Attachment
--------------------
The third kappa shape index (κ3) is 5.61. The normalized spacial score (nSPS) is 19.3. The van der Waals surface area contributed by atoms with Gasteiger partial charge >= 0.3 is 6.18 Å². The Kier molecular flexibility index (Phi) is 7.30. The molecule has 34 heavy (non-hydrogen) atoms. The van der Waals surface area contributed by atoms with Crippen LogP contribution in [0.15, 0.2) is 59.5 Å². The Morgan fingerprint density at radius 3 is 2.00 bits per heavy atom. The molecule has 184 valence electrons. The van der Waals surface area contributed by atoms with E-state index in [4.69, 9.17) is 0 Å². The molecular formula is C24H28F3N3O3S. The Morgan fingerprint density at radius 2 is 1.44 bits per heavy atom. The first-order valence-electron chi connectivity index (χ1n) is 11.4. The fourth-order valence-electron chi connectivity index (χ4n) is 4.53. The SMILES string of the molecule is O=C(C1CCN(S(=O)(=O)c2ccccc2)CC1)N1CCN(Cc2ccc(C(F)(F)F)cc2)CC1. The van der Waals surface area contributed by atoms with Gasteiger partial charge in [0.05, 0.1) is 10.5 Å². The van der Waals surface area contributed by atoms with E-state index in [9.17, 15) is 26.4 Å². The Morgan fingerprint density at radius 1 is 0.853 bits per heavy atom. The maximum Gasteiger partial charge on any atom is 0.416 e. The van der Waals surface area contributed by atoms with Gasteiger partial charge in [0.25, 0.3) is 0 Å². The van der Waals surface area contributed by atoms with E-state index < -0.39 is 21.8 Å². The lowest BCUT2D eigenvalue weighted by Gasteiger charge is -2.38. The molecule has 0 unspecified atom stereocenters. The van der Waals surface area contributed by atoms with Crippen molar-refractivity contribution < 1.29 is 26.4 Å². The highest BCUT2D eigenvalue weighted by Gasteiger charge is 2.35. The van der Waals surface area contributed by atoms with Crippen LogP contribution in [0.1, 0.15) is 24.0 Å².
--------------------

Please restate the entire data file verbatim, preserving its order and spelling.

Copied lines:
The third kappa shape index (κ3) is 5.61. The normalized spacial score (nSPS) is 19.3. The van der Waals surface area contributed by atoms with Gasteiger partial charge >= 0.3 is 6.18 Å². The Kier molecular flexibility index (Phi) is 7.30. The molecule has 34 heavy (non-hydrogen) atoms. The van der Waals surface area contributed by atoms with Crippen LogP contribution in [0.15, 0.2) is 59.5 Å². The Morgan fingerprint density at radius 3 is 2.00 bits per heavy atom. The molecule has 184 valence electrons. The van der Waals surface area contributed by atoms with E-state index in [4.69, 9.17) is 0 Å². The molecular formula is C24H28F3N3O3S. The Morgan fingerprint density at radius 2 is 1.44 bits per heavy atom. The first-order valence-electron chi connectivity index (χ1n) is 11.4. The fourth-order valence-electron chi connectivity index (χ4n) is 4.53. The SMILES string of the molecule is O=C(C1CCN(S(=O)(=O)c2ccccc2)CC1)N1CCN(Cc2ccc(C(F)(F)F)cc2)CC1. The van der Waals surface area contributed by atoms with Gasteiger partial charge in [0.05, 0.1) is 10.5 Å². The van der Waals surface area contributed by atoms with E-state index in [9.17, 15) is 26.4 Å². The Morgan fingerprint density at radius 1 is 0.853 bits per heavy atom. The maximum Gasteiger partial charge on any atom is 0.416 e. The van der Waals surface area contributed by atoms with Gasteiger partial charge in [0.25, 0.3) is 0 Å². The van der Waals surface area contributed by atoms with E-state index < -0.39 is 21.8 Å². The lowest BCUT2D eigenvalue weighted by Gasteiger charge is -2.38. The molecule has 0 unspecified atom stereocenters. The van der Waals surface area contributed by atoms with Crippen molar-refractivity contribution < 1.29 is 26.4 Å². The highest BCUT2D eigenvalue weighted by Gasteiger charge is 2.35. The van der Waals surface area contributed by atoms with Crippen LogP contribution in [0.1, 0.15) is 24.0 Å².